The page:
By Tom Ballard, Chief Alliance Officer, PYA
It’s been a busy week in the neighborhood, but we carved out 45 minutes yesterday to sit in on a very timely panel discussion during the Appalachian Region Commission’s (ARC) virtual annual conference where the 13-state organization also unveiled its latest strategic plan.
From our days at the University of Tennessee where we worked with ARC on a regular basis, we’ve always had a soft spot in our heart for the organization that is a unique federal-state partnership. There was also a panel discussion that attracted our attention and featured Jim Hart, Executive Director of the Knoxville-based Appalachian Investors Alliance (AIA).
He was one of four panelists for a session titled “Sparking Innovation through Entrepreneurial Ecosystems.” Other participants were: (1) Nick Gilson, Chief Executive Officer of Gilson Snow Inc.; (2) Faith Knutsen, Director of Social Innovation and Entrepreneurship in the Voinovich School of Leadership and Public Affairs at Ohio University; and Ken Oehlers, Executive Director of Southeast Ohio Habitat for Humanity.
As Hart noted in his response to the opening question, “There are pockets of capital in Appalachia, but it is not in places where you might expect.” AIA, which we spotlighted in this 2019 teknovation.biz article, helps communities structure that capital while, at the same time, helping investors become more confident in making investments.
“If we do it well, we attract capital from outside the region,” Hart said, later noting that the 13 funds in which AIA is involved have secured a combined a 10 to 1 leverage – $10 in outside capital for each $1 of local capital.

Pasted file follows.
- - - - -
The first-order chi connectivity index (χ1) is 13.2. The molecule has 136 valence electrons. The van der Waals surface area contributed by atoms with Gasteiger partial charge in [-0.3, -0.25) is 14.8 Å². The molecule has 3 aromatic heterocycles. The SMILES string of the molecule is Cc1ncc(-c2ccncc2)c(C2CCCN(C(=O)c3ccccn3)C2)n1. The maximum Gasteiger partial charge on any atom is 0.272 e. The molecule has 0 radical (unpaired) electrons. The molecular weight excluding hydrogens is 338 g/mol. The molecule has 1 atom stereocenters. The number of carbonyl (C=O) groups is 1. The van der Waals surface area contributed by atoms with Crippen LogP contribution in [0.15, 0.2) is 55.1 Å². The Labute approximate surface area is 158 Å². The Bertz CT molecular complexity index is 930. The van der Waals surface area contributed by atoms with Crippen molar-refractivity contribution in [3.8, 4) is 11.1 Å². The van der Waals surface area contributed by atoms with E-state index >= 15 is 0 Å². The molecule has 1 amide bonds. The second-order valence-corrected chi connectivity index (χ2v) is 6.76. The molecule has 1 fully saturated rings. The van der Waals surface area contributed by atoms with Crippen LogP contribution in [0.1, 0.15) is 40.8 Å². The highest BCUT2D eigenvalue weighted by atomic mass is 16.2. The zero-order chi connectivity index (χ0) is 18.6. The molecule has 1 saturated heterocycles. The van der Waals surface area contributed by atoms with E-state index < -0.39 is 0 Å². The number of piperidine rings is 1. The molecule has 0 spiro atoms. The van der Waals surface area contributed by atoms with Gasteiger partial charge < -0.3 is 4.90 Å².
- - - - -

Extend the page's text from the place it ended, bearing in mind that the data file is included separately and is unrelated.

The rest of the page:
Later, he was asked about impact investing. “This is a broad tent,” Hart said. AIA’s definition is “any investment where the benefits accrue not only to the investor, but also to the broader society.” For those entrepreneurs considering seeking impact investors,” he urged them to “do your homework. Not all impact investors are alike.”
AIA is clearly one of ARC’s success stories. As noted in this September teknovation.biz article, the regionally based non-profit organization was awarded a $1,496,719 grant from the ARC under its 2021 “Partnerships for Opportunity and Workforce and Economic Revitalization” (POWER) Initiative. It is at least the third ARC award to AIA, and Hart underscored the importance of that program and ARC’s approach.
“ARC is patient capital,” he said. “We appreciate the risk that ARC took in our organization and (letting us) try some different things.”
ARC also previewed its new 2022-2026 Strategic Plan at yesterday’s event. Titled “Appalachia Envisioned: A New Era of Opportunity,” it is expected to be formally approved by the Commission in the coming weeks.